juliet's big list of baby items we didn't need

juliet's big list of baby items we didn't need

When you step into Buy Buy Baby for your first registry appointment, you probably have little idea of what a baby needs other than diapers and onesies (and bows, if you're having a girl. Always bows). And the appointment you thought would last 30 minutes stretches interminably to one, then two ... then three hours. Or, in our case, when the Redskins game was about to start and Mike was about to strangle himself with breast pump tubes.

We left the store with a printed-out list that was so thick it broke the stapler (and heart palpitations for how much this damn baby was going to cost). Now, granted, some of those items were not exactly essentials (newborn-size Adidas track suit comes to mind), but I would say 90% of that list were items that the registry consultant told us we HAD to have. Obviously it's their job to get wide-eyed first-time parents to register for the most expensive and esoteric crap, but in retrospect, I proved to be more of a sucker than I realized. Side note: I am that person who they direct TV commercials too: "Pantene makes Selena Gomez's hair look like a unicorn mane!!!"

So, we ended up with a lot of baby items that we seldom or never used. Some of them never made it out of the box, so we were able to return them (DON'T DELETE THINGS OFF YOUR REGISTRY ONCE THEY'RE PURCHASED. Otherwise, places won't have a record of someone buying it for you and returns become a much bigger pain in the ass.), but others were not so fortunate and are still collecting dust and cat hair in the corner of the nursery.

I'm sure these items have been useful to other people, but for me, they were certainly non-essentials. Read on for my picks (un-picks?):

Any type of warmer: Places will try to sell you on warmers for your bottles, your wipes, your lotion, your towels, whatever. Do you know what's not fun? A baby who screams every time a room-temperature wipe touches her bottom. What's even less fun? A hungry, screaming baby who refuses her bottle because it's not the exact temperature she's used to. Save yourself many grey hairs by getting your little angel used to cold, or at least lukewarm.

Diaper Genie: New York apartments are small. I don't need more than one trashcan in the nursery. So, we keep a ton of the disposable diaper bags near the changing table and chuck them out in the common garbage room on our floor. 

Toy wipes: While pregnant, this seemed like a great idea. Why wouldn't I want to keep all her toys super germ-free? Well, because research says that's a terrible idea. And if anything ever gets truly dirty, you always have baby wipes; there's no need to carry around a separate set. In that similar vein...

Bottle sterilizer: They're bulky and unnecessary. You can always sterilize bottles upon first use using boiling water and after that, warm soapy water is what works for us.

Baby Bum Brush: When I showed our baby nurse this, she literally laughed at me. Fingers work a lot better and trust me, there will be a lot worse on them than Aquaphor once you have a newborn.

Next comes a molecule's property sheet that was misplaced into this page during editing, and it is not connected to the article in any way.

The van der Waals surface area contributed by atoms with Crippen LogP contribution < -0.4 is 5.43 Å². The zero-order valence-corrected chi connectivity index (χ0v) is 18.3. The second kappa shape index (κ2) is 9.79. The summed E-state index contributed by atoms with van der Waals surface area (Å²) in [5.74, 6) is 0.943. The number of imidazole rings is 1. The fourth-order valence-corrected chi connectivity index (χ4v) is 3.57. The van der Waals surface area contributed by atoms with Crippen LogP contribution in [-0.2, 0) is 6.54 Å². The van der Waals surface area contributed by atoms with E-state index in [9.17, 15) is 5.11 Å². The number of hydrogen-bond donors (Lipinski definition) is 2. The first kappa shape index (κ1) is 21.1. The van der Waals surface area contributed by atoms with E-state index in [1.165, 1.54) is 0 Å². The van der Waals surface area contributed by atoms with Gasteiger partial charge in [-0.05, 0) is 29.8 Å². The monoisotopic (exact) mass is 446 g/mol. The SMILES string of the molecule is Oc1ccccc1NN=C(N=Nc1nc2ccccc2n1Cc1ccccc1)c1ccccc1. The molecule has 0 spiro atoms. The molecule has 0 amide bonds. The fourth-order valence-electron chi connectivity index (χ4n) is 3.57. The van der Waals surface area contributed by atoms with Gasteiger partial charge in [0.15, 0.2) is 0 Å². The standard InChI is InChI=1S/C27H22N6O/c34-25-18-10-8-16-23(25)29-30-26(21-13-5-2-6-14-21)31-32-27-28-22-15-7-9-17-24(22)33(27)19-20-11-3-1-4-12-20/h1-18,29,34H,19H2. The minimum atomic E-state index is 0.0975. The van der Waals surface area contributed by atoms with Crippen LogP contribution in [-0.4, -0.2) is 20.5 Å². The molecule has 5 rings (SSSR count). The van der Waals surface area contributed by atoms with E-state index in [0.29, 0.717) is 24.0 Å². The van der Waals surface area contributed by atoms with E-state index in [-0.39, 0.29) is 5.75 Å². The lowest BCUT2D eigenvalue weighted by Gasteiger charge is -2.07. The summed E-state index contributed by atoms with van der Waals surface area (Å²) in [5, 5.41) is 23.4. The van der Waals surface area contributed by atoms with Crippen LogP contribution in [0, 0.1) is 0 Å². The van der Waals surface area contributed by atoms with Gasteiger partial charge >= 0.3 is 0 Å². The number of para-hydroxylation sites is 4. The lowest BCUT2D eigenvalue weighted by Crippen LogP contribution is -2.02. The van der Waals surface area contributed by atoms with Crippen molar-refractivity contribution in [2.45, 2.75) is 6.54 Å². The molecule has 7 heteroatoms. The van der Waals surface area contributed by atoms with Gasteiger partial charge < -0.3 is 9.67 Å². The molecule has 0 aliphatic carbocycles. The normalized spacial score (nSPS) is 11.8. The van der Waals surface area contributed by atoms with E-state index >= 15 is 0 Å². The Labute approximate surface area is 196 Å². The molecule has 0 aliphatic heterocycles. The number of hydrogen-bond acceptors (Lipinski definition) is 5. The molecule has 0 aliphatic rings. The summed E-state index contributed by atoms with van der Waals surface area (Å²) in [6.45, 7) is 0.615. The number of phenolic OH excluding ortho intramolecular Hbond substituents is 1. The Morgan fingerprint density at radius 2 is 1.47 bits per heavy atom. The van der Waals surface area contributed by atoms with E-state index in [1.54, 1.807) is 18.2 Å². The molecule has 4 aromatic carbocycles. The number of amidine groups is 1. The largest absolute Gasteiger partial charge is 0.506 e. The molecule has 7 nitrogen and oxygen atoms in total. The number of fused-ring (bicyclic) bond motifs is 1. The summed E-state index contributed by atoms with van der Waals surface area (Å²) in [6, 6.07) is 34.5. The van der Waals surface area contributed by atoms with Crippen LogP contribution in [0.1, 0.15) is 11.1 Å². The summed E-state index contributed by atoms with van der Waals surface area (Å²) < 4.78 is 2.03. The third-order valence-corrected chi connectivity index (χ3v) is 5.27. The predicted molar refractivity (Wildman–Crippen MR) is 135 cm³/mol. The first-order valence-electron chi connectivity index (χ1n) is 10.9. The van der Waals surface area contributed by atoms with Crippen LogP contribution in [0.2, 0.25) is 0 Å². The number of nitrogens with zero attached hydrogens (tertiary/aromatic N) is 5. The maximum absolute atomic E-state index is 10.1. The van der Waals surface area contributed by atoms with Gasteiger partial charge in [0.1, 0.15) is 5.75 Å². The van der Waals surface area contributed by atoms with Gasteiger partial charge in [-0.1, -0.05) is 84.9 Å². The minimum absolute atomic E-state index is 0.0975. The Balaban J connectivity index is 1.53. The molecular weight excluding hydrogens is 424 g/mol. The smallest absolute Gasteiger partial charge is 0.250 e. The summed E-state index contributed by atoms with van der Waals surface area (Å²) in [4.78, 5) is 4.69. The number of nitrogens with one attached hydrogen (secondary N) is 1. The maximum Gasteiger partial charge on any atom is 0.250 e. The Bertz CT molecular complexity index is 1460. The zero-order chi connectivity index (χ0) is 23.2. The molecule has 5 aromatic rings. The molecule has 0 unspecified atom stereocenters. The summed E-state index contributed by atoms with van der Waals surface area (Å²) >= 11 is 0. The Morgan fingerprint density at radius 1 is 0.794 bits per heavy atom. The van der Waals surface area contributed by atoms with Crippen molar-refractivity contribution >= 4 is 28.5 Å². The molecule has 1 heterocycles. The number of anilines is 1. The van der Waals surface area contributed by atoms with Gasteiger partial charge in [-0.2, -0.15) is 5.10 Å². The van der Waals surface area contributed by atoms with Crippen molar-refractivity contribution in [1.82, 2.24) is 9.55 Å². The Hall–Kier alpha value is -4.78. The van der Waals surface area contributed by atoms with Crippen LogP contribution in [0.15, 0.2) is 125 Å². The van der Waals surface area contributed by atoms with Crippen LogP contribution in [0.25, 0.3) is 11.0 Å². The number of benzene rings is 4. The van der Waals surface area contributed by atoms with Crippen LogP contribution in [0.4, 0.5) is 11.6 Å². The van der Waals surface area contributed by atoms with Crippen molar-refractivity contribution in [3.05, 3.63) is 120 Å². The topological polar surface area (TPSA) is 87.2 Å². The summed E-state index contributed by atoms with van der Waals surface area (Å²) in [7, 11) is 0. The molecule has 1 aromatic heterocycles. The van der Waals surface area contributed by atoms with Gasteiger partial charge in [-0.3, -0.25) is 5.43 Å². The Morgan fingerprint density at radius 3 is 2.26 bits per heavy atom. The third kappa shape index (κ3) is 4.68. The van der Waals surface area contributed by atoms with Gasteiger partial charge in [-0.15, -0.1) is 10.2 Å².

Mamaroo: Many people told us this was a life saver. But the Rock 'n Play is significantly cheaper and does essentially the same thing. This sat in the nursery, unopened for about a month before we returned it and probably just bought 50 pounds of diapers. 

Baby mittens: Even newborns like to explore using their hands. If you keep them in mittens all day, they miss out on a lot of touch stimulation. Did this mean that Avvie ended up with scratches on her face almost daily? Yes, so I understand the reasoning behind them, but they weren't right for us.

Travel bag for stroller: The amount of time we've spent on airplane gangplanks trying to get the damn Bugaboo to fit in this thing is embarrassing. We finally just started gate-checking it naked and have never looked back. 

My Brest Friend: This is a personal preference, as it seems many people fall either into the Boppy or Brest camp. I didn't like how I had to snap this one around me; the Boppy was just easier to put on AND I could also sit the baby up in it on the floor.

Bumbo: While Avvie did sit in this when we first started solids and we didn't have a high chair yet, it mostly went unused. And its small size means they grow out of it really quickly.

Piddle pad: The dude at Buy Buy Baby told us we had to have at least two of these. Eight months in, I have yet to use one. 

Bugaboo breezy sun canopy: I'm pretty sure my baby would be OK in the summer without a special ventilated sun shade. Also, it took about 10 hours to swap one shade for the other.

Bugaboo High Performance Footmuff: I was really disappointed with how this fit our Bee; it never really covered her upper half well. I ended up buying the 7 A.M. Enfant version instead and have been much happier with how warm it is.

What's on your don't list?

how we survived: introducing formula and weaning

how we survived: introducing formula and weaning

how we're surviving: eating solids part ii

how we're surviving: eating solids part ii